German tax shake-up threatens UK tech sector

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The Independent Online

Radical changes to Germany's tax and takeover laws are set to unleash a £375bn spree of mergers and acquisitions that could include the takeover of British technology companies.

Radical changes to Germany's tax and takeover laws are set to unleash a £375bn spree of mergers and acquisitions that could include the takeover of British technology companies.

Reforms to Germany's tax system are expected to cause major shifts at almost every level of the country's economy, and vastly increase corporate hunger for foreign purchases.

Germany has fallen behind its rivals in terms of research and development, and analysts predict that German companies will use the changes as a chance to catch up.

From the end of this year, corporate tax will be reduced from 40 per cent to 25 per cent. From 2002, there will be no more capital gains tax on the sale of stakes held in corporates.

Although tax is an issue that investors can usually afford to ignore, the significance of these reforms, which many see as long overdue, is huge.

With no more capital gains tax, German companies are expected to undergo a lightning unwinding of their cross-held shares and non-core assets.

With the cash in hand, they are likely to go bargain-hunting in Europe. They will be particularly focused on the UK technology and biotechnology companies whose shares are currently so battered.

According to Rolf Elgeti, a strategist at Commerzbank: "The freeing-up of 'dead capital' trapped in the hidden reserves of company balance sheets and the redefinition of what is a core business spell an end to the conglomerate culture and a large spurt in M&A."

Mr Elgeti estimates the total value of this process could top 600bn euros (£375bn).

Pan-European analysts are expecting the first round of corporate activity to be largely domestic. With the tax-related inertia removed, German companies will be keen to sell off unwanted assets and cherry-pick acquisitions from others in Germany.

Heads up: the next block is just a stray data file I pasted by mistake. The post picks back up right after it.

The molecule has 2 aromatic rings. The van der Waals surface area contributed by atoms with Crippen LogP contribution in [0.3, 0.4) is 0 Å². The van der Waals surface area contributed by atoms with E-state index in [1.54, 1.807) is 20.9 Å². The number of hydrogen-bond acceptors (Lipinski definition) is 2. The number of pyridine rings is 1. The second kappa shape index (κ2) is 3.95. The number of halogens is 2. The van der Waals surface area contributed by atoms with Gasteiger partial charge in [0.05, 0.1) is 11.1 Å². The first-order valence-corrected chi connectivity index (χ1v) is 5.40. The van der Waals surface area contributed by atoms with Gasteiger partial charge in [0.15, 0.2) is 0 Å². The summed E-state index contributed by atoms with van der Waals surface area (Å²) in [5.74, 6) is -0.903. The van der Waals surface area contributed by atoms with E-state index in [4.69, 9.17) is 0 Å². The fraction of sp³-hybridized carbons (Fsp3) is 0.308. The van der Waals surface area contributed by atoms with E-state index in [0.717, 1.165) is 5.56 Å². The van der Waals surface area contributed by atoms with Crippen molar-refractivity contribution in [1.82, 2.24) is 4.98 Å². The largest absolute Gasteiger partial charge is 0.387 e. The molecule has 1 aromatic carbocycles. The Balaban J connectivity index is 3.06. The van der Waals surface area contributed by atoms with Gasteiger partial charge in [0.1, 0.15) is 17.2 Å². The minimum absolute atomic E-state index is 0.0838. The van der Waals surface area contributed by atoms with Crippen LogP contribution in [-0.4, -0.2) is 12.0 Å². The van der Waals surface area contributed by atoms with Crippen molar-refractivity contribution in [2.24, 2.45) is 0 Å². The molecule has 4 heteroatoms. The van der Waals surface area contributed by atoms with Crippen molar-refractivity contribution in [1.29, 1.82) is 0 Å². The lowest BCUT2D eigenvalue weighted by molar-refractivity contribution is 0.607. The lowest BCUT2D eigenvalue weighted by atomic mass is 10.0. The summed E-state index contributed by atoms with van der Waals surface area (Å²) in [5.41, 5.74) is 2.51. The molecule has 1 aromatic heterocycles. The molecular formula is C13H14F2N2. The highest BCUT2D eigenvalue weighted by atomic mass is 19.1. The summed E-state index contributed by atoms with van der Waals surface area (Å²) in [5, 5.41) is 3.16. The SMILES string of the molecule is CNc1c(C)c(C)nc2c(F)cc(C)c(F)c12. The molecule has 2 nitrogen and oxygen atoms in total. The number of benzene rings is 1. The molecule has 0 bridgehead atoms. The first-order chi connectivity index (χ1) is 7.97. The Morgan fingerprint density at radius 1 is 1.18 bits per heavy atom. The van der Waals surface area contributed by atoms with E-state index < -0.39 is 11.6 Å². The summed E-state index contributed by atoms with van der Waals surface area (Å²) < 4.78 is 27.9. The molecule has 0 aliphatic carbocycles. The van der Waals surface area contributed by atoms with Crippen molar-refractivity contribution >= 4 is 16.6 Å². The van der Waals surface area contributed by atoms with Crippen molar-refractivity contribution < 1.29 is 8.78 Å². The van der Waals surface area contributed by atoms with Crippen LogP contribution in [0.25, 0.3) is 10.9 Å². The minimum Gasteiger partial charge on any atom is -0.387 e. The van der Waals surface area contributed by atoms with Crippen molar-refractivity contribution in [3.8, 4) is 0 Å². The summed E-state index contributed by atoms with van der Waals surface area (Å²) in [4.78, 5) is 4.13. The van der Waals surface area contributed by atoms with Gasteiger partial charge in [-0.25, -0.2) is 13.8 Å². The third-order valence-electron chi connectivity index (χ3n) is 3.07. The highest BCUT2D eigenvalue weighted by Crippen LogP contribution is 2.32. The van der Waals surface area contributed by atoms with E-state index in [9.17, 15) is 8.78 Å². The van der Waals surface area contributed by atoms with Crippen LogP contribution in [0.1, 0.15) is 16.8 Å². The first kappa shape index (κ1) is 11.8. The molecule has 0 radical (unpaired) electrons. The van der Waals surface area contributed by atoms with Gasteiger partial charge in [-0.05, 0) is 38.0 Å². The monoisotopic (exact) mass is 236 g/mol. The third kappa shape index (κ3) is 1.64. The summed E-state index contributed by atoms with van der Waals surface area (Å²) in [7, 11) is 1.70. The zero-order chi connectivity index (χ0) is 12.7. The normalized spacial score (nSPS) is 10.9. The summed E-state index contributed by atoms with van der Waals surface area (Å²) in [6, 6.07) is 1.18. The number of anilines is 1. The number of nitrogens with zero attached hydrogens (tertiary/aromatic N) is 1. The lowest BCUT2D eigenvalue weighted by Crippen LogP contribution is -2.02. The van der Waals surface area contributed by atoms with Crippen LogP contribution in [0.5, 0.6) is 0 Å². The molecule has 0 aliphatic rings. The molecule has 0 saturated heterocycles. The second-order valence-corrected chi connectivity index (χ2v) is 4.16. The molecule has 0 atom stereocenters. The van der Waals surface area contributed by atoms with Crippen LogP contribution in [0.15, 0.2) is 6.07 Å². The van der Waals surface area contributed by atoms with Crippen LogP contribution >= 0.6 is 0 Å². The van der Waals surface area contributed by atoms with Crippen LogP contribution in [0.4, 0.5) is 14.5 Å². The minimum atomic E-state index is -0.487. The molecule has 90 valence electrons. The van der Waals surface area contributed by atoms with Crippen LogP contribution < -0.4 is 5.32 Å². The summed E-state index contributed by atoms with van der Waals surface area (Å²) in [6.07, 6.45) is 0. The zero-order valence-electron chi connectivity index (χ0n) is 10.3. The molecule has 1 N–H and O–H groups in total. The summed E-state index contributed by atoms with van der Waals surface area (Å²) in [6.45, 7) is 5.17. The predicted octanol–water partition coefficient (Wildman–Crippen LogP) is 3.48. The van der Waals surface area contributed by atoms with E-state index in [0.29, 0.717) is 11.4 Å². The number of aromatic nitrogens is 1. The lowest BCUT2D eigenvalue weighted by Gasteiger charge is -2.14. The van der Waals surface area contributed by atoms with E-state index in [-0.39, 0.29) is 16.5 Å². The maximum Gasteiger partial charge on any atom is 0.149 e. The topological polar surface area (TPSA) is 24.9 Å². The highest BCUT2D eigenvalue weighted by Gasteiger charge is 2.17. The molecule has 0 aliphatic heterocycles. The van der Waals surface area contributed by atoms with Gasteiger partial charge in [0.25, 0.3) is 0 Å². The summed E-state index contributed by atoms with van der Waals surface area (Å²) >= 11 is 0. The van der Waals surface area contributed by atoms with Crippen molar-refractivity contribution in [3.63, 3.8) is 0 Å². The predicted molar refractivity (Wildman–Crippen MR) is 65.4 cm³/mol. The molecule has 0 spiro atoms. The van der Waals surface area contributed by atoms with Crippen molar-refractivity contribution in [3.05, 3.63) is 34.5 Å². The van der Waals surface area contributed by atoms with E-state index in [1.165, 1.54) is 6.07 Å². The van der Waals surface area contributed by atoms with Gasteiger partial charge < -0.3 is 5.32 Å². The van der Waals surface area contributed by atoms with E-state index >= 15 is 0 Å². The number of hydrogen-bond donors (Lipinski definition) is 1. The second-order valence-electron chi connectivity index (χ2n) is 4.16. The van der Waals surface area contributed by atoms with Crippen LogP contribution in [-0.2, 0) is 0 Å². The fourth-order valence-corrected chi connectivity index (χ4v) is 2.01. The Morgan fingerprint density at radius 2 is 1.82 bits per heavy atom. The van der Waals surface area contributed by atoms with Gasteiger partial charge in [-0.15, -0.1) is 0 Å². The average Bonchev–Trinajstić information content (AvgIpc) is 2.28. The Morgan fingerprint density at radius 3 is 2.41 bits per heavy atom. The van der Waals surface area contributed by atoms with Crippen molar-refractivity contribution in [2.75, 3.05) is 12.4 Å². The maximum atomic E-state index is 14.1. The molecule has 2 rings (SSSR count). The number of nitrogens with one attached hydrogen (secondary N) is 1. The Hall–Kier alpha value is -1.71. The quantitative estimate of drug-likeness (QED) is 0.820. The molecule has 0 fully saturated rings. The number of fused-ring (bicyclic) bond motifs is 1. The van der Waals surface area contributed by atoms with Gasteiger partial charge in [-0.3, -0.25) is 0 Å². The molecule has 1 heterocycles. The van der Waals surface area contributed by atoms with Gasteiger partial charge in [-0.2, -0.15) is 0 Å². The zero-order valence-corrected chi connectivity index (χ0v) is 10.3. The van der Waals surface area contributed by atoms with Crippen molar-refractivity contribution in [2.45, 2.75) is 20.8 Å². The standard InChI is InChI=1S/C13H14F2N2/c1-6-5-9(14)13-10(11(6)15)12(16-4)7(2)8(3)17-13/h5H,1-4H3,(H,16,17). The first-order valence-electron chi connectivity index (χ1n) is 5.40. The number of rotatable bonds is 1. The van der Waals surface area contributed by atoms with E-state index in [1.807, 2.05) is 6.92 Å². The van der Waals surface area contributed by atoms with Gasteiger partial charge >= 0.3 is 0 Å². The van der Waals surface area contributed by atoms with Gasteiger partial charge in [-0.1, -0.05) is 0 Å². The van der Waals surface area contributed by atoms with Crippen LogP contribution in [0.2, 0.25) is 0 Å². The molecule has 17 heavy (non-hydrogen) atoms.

But as companies sell off assets, many will end up with a healthy cash pile that will probably be used to buy up companies abroad.

Under the old tax system, German companies have lagged well behind European rivals in research and development spending. With this issue also resolved by the new reforms, German new-economy companies are now hungry to catch up with their rivals.

UK biotechnology companies will be at the top of the list of takeover targets. One biotechnology analyst said: "Small British companies have led the world in terms of research, but have seen their stock foundering as investors have lost patience with the thin pipeline of good news.

"Many such companies have run down their reserves of cash, and are in no position to take the next logical step of consolidating. German pharmaceutical companies with a boost of cash will certainly want to take advantage of this."

Technology companies whose main asset is their research will also be attractive to German corporates. To date, German takeover law has not made this process straightforward, but in this area too major changes are afoot.

The German government has now announced a new bill that could end in a takeover law based on the EU directive on the subject.

Klaus Scholte, a strategist at Dresdner Kleinwort Wasserstein, said: "The timing of this is significant. The tax reforms are going to give German corporations a lot of cash, and the takeover legislation gives them the ability to start spending it across Europe."

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